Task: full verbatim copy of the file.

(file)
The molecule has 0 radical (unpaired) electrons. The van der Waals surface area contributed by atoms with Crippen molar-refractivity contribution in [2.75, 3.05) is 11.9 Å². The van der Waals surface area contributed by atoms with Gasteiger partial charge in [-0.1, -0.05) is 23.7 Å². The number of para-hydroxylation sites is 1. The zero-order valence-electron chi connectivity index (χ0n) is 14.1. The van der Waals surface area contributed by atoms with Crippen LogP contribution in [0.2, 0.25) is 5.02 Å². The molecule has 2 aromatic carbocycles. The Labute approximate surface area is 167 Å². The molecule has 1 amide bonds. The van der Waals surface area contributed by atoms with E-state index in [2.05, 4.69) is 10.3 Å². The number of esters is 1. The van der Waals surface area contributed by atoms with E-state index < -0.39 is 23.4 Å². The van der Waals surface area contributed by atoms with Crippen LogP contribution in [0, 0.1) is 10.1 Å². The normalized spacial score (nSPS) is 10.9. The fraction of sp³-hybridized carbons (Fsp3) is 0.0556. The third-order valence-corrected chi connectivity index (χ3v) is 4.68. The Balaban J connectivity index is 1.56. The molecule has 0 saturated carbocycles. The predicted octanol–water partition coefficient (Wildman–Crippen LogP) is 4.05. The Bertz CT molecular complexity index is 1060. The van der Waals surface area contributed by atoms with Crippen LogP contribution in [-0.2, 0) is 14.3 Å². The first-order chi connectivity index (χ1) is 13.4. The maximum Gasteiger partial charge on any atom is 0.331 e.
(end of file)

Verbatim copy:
The molecule has 0 radical (unpaired) electrons. The van der Waals surface area contributed by atoms with Crippen molar-refractivity contribution in [2.75, 3.05) is 11.9 Å². The van der Waals surface area contributed by atoms with Gasteiger partial charge in [-0.1, -0.05) is 23.7 Å². The number of para-hydroxylation sites is 1. The zero-order valence-electron chi connectivity index (χ0n) is 14.1. The van der Waals surface area contributed by atoms with Crippen LogP contribution in [0.2, 0.25) is 5.02 Å². The molecule has 2 aromatic carbocycles. The Labute approximate surface area is 167 Å². The molecule has 1 amide bonds. The van der Waals surface area contributed by atoms with E-state index in [2.05, 4.69) is 10.3 Å². The number of esters is 1. The van der Waals surface area contributed by atoms with E-state index < -0.39 is 23.4 Å². The van der Waals surface area contributed by atoms with Crippen LogP contribution in [0, 0.1) is 10.1 Å². The normalized spacial score (nSPS) is 10.9. The fraction of sp³-hybridized carbons (Fsp3) is 0.0556. The third-order valence-corrected chi connectivity index (χ3v) is 4.68. The Balaban J connectivity index is 1.56. The molecule has 0 saturated carbocycles. The predicted octanol–water partition coefficient (Wildman–Crippen LogP) is 4.05. The Bertz CT molecular complexity index is 1060. The van der Waals surface area contributed by atoms with Crippen LogP contribution in [-0.2, 0) is 14.3 Å². The first-order chi connectivity index (χ1) is 13.4. The maximum Gasteiger partial charge on any atom is 0.331 e.